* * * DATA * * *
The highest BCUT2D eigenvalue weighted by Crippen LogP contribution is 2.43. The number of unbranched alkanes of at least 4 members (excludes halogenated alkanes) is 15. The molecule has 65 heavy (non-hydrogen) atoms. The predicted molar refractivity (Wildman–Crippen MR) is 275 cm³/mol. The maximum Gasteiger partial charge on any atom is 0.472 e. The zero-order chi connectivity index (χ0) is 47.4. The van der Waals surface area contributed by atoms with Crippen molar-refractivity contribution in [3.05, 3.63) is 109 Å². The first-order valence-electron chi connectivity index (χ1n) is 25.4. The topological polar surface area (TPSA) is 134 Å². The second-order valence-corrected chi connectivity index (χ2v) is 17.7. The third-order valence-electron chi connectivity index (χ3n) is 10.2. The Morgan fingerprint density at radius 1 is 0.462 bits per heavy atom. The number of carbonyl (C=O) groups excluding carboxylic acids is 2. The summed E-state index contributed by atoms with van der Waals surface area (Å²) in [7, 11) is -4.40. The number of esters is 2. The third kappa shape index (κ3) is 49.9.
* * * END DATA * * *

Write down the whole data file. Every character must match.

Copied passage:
The highest BCUT2D eigenvalue weighted by Crippen LogP contribution is 2.43. The number of unbranched alkanes of at least 4 members (excludes halogenated alkanes) is 15. The molecule has 65 heavy (non-hydrogen) atoms. The predicted molar refractivity (Wildman–Crippen MR) is 275 cm³/mol. The maximum Gasteiger partial charge on any atom is 0.472 e. The zero-order chi connectivity index (χ0) is 47.4. The van der Waals surface area contributed by atoms with Crippen molar-refractivity contribution in [3.05, 3.63) is 109 Å². The first-order valence-electron chi connectivity index (χ1n) is 25.4. The topological polar surface area (TPSA) is 134 Å². The second-order valence-corrected chi connectivity index (χ2v) is 17.7. The third-order valence-electron chi connectivity index (χ3n) is 10.2. The Morgan fingerprint density at radius 1 is 0.462 bits per heavy atom. The number of carbonyl (C=O) groups excluding carboxylic acids is 2. The summed E-state index contributed by atoms with van der Waals surface area (Å²) in [7, 11) is -4.40. The number of esters is 2. The third kappa shape index (κ3) is 49.9.